As little as two per cent of the price of a piece of clothing sold in Australia makes it to the pockets of workers who are being paid poverty wages by the booming fashion industry, according to a new Oxfam report released today.
The report, What She Makes, shows that while many leading and iconic Australian fashion brands are enjoying increases in revenue, the workers making our clothes – the vast majority of whom are women – are trapped in a cycle of poverty.
“The women making the clothes Australians love and wear are being denied decent lives by being paid poverty wages and are unable to afford even the basics no matter how hard they work,” Oxfam Australia Chief Executive Helen Szoke said.
“Women are working six-day weeks and as much overtime as they can, yet they are forced to live in slums, often separated from their children and families and going hungry as they struggle to make it to their next pay.”
The report includes new research, conducted for Oxfam by Deloitte Access Economics, which shows that on average, just four per cent of the price of a piece of clothing sold in Australia goes toward workers’ wages in garment factories across the globe.
The research – the first of its kind in Australia – shows an even direr situation in Bangladesh, where wages are extremely low and on average, just two per cent of the price of an item of clothing sold in Australia goes to the wages of factory workers.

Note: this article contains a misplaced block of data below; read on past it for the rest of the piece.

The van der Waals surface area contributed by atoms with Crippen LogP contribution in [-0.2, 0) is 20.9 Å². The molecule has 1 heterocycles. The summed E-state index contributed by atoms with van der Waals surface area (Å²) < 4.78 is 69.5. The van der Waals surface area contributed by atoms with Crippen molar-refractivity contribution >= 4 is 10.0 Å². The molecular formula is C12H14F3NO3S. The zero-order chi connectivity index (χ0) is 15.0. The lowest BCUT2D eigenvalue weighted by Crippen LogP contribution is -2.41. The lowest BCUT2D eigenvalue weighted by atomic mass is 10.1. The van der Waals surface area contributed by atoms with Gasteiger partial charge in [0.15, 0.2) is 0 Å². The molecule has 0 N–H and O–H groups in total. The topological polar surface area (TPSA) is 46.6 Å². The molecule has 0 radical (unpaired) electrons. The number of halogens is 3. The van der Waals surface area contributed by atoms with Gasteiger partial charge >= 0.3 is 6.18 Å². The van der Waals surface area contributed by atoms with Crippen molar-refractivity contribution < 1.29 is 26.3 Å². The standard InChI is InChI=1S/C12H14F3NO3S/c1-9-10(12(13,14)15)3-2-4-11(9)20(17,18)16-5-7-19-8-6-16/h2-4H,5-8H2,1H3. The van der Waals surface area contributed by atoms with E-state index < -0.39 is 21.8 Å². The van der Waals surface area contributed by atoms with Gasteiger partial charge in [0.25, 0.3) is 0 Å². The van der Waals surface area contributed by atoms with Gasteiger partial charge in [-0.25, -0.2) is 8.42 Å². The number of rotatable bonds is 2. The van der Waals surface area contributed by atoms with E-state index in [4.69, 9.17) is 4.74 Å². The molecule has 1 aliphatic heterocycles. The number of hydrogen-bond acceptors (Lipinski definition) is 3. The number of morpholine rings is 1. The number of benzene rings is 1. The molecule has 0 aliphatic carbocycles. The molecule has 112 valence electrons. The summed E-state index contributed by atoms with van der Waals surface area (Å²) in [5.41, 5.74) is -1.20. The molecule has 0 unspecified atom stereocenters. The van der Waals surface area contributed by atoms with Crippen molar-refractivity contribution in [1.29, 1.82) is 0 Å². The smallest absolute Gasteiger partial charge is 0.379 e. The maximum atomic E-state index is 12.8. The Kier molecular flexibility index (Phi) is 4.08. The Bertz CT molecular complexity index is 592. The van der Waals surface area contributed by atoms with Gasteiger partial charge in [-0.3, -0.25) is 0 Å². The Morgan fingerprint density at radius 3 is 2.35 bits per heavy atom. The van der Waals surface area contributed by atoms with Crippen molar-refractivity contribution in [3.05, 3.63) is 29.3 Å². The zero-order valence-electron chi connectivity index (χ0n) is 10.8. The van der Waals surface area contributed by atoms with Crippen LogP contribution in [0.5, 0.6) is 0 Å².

But Oxfam’s report argues that it is possible for big brands to pay living wages – wages earned in a standard week that cover essential needs including food, housing, healthcare, clothing, transport, education, and some money for unexpected events.
“Deloitte estimates that even if big companies passed the entire cost of paying living wages to all workers on to consumers, this would increase the price of a piece of clothing sold in Australia by just one per cent,” Dr Szoke said. “That is just 10 cents extra for a $10 T-shirt.
“With the profits being made by the factory owners, wholesalers and retailers of the fashion industry, Oxfam says it is more than possible for the cost of paying living wages to be absorbed in supply chains.
“Fashion is big business in Australia – turning over $27 billion last year alone and growing at four per cent a year. Yet the women who make our clothes remain entrenched in lives of poverty, paid as little as 39 cents an hour. It is time for this grossly unfair system to change.”
Dr Szoke said Oxfam was calling on the companies behind Australian fashion brands to commit to paying a living wage to factory workers in their supply chains – and to publishing a step-by-step strategy outlining how this would be achieved over six years.
Alongside the report, Oxfam has released a live company tracker to publicly monitor Australia’s leading fashion retailers – brands such as Kmart, Big W, Bonds, Cotton On and Just Jeans – and their progress on paying living wages.
“Brands have the power and responsibility to ensure workers are paid enough to live with basic dignity,” Dr Szoke said. “We’re asking for Australians to speak up. Together we can hold brands accountable for what women make – telling them loud and clear the time has come to pay living wages.”
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